This article originally appeared on LondonLovesBusiness.com on 29/08/2011
Investors are fast snapping up the new buildings punctuating Dalston’s skyline. But will the East London trendy hotspot retain its value once the fashion for living there fades?
Pretty much every East London rag, magazine and blog – as well as The Guardian, Observer and Evening Standard – has referenced Italian Vogue’s 2009 feature on Dalston. And not just when it came out, I was reminded of it by local Stoke Newington paper N16 just a few weeks ago.
Italian Vogue proclaimed Dalston the “coolest place in Britain”.
Considering that it was only a few years ago that Dalston made headlines for all the wrong reasons, you can see why it got tongues wagging.
Just north of the City, Dalston is a Hackney ward flanked by Stoke Newington to the north and Shoreditch to the south. To the east lies the achingly hip area of London Fields, and the not- so-hip Clapton – which will, no doubt, become “the new Dalston” within a couple of years (you heard it here first).
West of Dalston lies Canonbury, a charming example of Noughties gentrification, replete with specialist organic grocers with names like “Mother Earth Café & Shop”. Further west you reach the middle-class nirvana that is Highbury & Islington.
But back to Dalston. Amy Winehouse allegedly scored her drugs there. Indie band Razorlight wrote a song warning people against the place. Home to countless Turkish restaurants, pound shops and an outdoor market specialising in tripe and pigs’ trotters, Dalston isn’t glamorous.
Compared to its neighbours it’s really rather shabby. It’s noisy too. On the Kingsland Road, Dalston’s busy high street and part of the A10, a symphony of sirens can be heard day and night.
The new kids on the block
So what does the harbinger of style, Italian Vogue, see in the place? Ian Crawt has been managing property in Dalston and its surrounding areas for 12 years. He says that while it’s always attracted an arty crowd, “there are more City people coming now”.
So much so, that when it comes to investing in property, Dalston has usurped both its northerly and southerly neighbours. “After all, you can be outside Liverpool Street in 10 minutes,” he says. “City boys get their bonus and choose to invest in Dalston and rent out the property.”
Dalston is about 40 per cent investors and 60 per cent owner/occupier says Crawt. “Whereas in Shoreditch and Stoke Newington the percentage of owner/occupier is much, much higher”.
Over the past two decades both Stoke Newington and Shoreditch have enjoyed a renaissance. Stoke Newington, fondly referred to as “Stokey” by its residents, has shed its “no-go area” shackles so successfully that in 2004 it was labelled “the best place to be a parent” by parenting magazine Junior.
As for Shoreditch – well, you don’t need me to tell you about Shoreditch.
Both areas are in Hackney and both have had their paths to glory well documented. According to the Halifax, property prices in hackney rose by 320 per cent between 1996 and 2006 – the biggest rise in London.
Perhaps Dalston then is an obvious choice. Sandwiched between such impressive social climbers, it seems only a matter of time before its turn for gentrification comes up.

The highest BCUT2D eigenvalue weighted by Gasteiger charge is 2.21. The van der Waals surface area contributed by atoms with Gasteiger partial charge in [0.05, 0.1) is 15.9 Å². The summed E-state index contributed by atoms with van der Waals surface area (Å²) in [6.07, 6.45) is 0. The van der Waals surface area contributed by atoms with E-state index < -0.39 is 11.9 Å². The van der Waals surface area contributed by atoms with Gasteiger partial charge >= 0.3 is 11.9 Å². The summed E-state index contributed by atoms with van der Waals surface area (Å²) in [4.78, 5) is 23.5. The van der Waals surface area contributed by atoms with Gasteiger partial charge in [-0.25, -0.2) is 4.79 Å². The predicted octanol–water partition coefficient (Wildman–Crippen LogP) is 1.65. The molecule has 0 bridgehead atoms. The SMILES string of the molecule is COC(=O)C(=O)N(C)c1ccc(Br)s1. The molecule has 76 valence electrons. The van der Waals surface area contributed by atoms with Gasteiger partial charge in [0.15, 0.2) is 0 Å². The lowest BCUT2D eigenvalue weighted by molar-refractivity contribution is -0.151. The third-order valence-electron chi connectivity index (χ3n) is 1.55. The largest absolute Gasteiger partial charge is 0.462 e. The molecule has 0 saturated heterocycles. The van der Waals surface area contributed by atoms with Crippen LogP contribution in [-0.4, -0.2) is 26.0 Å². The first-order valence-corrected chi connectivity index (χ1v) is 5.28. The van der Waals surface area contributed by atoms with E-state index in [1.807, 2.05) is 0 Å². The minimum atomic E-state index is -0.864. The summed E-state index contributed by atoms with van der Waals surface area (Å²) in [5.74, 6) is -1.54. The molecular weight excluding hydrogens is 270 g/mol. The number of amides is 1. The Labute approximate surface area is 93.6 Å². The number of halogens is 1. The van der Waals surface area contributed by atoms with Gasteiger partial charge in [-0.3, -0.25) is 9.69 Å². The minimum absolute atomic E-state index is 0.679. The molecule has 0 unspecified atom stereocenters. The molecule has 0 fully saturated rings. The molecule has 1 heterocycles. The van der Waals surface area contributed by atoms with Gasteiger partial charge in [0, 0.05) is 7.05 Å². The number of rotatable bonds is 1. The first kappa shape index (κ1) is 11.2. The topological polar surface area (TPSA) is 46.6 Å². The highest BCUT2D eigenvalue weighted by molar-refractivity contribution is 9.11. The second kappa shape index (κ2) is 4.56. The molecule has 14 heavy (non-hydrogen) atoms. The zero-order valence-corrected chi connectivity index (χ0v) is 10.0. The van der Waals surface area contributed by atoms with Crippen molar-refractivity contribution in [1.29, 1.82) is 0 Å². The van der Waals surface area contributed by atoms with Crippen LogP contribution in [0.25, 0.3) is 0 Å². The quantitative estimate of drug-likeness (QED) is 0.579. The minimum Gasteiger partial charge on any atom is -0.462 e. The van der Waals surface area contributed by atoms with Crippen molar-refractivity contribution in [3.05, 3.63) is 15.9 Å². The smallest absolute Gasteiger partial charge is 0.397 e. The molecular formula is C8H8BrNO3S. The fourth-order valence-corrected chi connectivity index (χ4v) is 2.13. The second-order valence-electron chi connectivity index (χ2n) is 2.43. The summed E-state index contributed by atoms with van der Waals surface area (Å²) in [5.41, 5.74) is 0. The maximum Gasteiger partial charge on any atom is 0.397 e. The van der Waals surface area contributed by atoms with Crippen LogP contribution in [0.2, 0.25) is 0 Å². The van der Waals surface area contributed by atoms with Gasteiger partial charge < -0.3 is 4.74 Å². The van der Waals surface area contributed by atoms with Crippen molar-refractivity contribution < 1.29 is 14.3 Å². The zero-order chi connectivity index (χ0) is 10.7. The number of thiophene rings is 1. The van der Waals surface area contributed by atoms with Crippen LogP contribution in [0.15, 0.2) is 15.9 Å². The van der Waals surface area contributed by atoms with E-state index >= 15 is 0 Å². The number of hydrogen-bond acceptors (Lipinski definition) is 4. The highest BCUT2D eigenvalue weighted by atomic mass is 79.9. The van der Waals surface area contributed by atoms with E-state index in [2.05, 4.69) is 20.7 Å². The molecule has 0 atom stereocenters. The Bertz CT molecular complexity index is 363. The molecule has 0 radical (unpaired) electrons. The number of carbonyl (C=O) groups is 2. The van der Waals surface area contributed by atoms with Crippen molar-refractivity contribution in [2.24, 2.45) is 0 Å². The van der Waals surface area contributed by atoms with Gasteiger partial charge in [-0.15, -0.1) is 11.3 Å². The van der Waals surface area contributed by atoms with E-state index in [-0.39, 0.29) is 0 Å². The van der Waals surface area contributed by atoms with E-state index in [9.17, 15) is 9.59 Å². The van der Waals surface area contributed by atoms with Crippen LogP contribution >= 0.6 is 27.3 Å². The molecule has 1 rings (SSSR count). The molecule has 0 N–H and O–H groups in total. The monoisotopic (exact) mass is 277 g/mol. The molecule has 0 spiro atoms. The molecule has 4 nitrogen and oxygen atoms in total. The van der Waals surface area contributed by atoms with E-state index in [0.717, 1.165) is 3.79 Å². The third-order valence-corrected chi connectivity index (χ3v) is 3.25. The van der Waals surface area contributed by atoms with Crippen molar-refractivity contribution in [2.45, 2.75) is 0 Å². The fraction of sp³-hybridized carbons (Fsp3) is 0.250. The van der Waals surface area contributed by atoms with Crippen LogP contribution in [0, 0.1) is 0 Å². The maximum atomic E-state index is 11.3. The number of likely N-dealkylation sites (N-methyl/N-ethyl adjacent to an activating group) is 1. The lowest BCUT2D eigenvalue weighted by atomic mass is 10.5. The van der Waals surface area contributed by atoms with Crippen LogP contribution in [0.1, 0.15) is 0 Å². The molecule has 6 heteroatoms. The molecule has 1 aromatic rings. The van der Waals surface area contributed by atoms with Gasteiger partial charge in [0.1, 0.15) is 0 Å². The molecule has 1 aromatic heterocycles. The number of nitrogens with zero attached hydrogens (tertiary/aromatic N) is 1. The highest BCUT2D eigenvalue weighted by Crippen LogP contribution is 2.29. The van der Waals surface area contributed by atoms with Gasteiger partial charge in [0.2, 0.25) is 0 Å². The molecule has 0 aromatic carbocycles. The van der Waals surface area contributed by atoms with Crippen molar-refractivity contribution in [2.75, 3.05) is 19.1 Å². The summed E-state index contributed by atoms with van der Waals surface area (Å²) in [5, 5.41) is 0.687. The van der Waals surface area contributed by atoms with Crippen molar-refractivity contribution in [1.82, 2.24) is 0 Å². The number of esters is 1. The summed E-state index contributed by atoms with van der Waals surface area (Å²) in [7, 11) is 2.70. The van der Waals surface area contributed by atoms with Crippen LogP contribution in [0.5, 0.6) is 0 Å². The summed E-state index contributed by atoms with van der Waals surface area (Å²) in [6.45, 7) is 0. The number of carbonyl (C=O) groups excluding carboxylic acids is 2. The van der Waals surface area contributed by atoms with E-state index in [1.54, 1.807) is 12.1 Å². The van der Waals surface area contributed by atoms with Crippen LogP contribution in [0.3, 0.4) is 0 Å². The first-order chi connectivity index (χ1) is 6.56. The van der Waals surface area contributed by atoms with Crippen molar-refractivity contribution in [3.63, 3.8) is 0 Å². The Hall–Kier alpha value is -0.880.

Except that unlike Stokey, Dalston doesn’t have a Church Street – Stokey’s equivalent to Islington’s Upper Street – nor decent green spaces (Stokey has Clissold Park), a farmers’ market, Whole Foods, or a historic cemetery (Stoke Newington lays claim to Abney Park Cemetery, one of the “Magnificent Seven” which includes Highgate Cemetery).
It’s not a commercial hub either. While journalists eagerly dub Shoreditch and Old Street the UK’s answer to Silicon Valley, Dalston’s main thoroughfare, Kingsland Road, attracts bargain hunters looking for cheap shampoos and potatoes, not tech entrepreneurs.
Edginess aside, Dalston does have some notable merits. Last April, Boris Johnson re-opened the overground station, Dalston Junction, which had been dormant since 1986, and the new East London line was launched.
Starting at New Cross and running all the way to Highbury & Islington, the East London Line stops at Wapping and Canada Water, providing Dalston with fast commuter access to two major commercial hubs.
Crawt cites both the East London Line and Hackney Council’s regeneration of the area as having “dramatically changed” E8. But it’s not, and never will be, he says, the new Islington – “it has its own specific identity”.
In terms of property prices it’s some way off too: “People realise that what they want in Islington they can’t afford, so they’re naturally pushing out further.”
The Olympic effect
In 2002, midway through the housing boom, the median price for a flat in Dalston was £150,000. For a terraced house it was £249,000.
In April last year, Lloyds TSB published research showing the average price of a Dalston property had jumped to £303,243. This, said Lloyds, was thanks to its proximity to the 2012 Olympic Games. (Of course, Lloyds is an Olympic sponsor.)
Comparing 2010 house prices with those of 2005, Lloyds analysed the 14 postcodes located close to the Olympic Park. Dalston’s residential property prices were shown to have risen 39 per cent, the third highest increase after Homerton and Shoreditch. (See table)
But it’s not just the Olympic effect. A number of new housing projects are under way in Dalston too, including Dalston Square; a £160m development that its builder, Barratt Homes, says will “provide a new community for this vibrant, cosmopolitan quarter of the capital”.
The apartments are marketed as “just two miles from the City”, and the development includes a residents’ gym, 24-hour concierge, library and shops. Prices start at £270,000-£280,000 for a one-bedroom flat rising to £480,000 for a three-bedroom flat.
This type of upmarket development signals a new era for Dalston and a new type of buyer: those with money to spend.
Dalston might be cool, but it’s also one of the most deprived areas in the UK. Unemployment in the area has been stuck around the seven per cent mark for the past 10 years – twice the national average.
“Gentrification has roared through the area – it’s the yuppies putting their Laura Ashley curtains up that has helped transform it”